Dealing with these type of people online can be a difficult, but not impossible, task. Particularly in customer service, it is important to have a solid plan in place for how to manage these types of individuals. If you need a set of steps to follow, we've got you covered:
1. First, set - and know - your policy. How should you respond to these individuals - or should you? This step requires a substantial amount of training so that all business departments who encounter trolls are on the same page. If you're monitoring an online forum, such as a social media account, be sure those forums have visible policies for how users are to conduct themselves.
2. Second, listen. Listening, more than talking, is the most critical customer service skill available to you. You can easily ''listen'' online as well, by observing conversations being had about you or being directed toward you. Listening will guide your actions that follow.
3. Third, ignore them. If it's your company policy to ignore trolls, you should do just that and not engage them. Most trolls are looking for attention and will die off if they aren't fed.
4. Fourth, approach each situation with a critical eye. Is your troll really just a frustrated customer who can't get an answer to their problem, or are they out to embarrass, ridicule, or antagonize? It's important to know the difference.
5. Fifth, diffuse the situation. If you're truly dealing with a troll, insert some humor into the situation. A lighthearted response often disarms the troll and you've sapped all their fun. If you're dealing with a genuine complaint or concern, work to resolve it quickly and efficiently through the channels and resources available to you.
6. Sixth, don't forget to be human. If the situation were reversed, how would you want to be treated? That's how you should approach both digital trolls and angry customers: with a touch of humanity.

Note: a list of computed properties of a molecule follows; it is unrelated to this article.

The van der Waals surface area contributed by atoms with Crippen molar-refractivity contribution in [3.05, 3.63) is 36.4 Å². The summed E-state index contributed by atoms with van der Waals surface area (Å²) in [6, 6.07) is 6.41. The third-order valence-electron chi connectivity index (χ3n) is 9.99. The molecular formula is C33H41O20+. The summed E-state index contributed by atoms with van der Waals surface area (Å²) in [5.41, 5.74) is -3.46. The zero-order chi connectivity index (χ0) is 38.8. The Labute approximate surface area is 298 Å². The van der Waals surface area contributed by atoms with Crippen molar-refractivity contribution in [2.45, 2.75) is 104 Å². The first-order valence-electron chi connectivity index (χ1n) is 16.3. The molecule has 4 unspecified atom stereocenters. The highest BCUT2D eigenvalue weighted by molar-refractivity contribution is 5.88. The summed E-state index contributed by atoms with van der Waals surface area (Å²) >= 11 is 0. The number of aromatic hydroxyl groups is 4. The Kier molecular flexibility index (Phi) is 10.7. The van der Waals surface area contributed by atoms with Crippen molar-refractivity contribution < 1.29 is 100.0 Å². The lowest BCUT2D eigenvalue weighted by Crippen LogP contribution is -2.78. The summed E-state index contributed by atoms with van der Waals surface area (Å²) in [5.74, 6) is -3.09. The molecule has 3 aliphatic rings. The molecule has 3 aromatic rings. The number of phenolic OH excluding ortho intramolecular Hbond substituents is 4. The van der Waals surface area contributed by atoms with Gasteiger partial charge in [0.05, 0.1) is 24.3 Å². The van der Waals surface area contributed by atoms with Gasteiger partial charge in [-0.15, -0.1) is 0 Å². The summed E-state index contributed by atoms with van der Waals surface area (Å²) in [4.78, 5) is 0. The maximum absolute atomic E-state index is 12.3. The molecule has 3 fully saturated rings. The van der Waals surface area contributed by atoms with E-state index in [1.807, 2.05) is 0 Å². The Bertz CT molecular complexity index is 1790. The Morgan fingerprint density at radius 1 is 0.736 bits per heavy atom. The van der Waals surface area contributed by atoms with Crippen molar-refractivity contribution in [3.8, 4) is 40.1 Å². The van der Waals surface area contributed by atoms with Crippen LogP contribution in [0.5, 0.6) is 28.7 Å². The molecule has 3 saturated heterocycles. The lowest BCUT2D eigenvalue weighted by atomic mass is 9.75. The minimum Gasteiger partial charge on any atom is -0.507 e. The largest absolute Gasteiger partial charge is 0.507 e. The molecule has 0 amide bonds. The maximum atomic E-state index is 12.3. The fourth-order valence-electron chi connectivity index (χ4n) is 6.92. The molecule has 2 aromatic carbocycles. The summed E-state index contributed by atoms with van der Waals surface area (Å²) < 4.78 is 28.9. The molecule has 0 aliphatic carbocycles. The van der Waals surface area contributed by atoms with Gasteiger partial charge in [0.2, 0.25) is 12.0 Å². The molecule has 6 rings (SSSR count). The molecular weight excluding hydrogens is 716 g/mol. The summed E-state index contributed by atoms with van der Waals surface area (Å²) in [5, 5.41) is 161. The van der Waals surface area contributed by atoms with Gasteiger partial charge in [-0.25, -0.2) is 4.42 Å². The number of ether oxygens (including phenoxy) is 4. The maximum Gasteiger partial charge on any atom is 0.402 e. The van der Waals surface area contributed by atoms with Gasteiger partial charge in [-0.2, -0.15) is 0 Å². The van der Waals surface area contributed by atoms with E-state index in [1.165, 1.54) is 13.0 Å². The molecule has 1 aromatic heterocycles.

7. Seventh, assess the power you're giving away. If you have a website with a blog that allows comments, set it so that you have to approve them before they go live. Designate moderators to sort through these comments and respond and delete accordingly. As a last resort, ban trolls if necessary.
8. Eighth, rely on facts. Nothing shuts down a troll faster than refuting their outrageous statements with good, old-fashioned truth.
9. Ninth, acknowledge when you're in the wrong. Sometimes, even a troll will accurately point out a problem or concern with something in your business. Look into legitimate concerns, correct them, and make it clear you were wrong with an apology.
Digital trolls can wreak havoc in an online environment, stirring up trouble and creating customer service nightmares. You can set them apart from difficult customers by understanding that trolls look for the ridiculous, outrageous, or controversial thing to say. True customers who are upset will have legitimate concerns and are hunting for legitimate answers. Dealing with either type of online personality requires a good degree of listening to determine the root of the situation. Trolls should be ignored, while customers should be dealt with quickly and efficiently to diffuse the situation. Rely on facts and admit when you've made a mistake.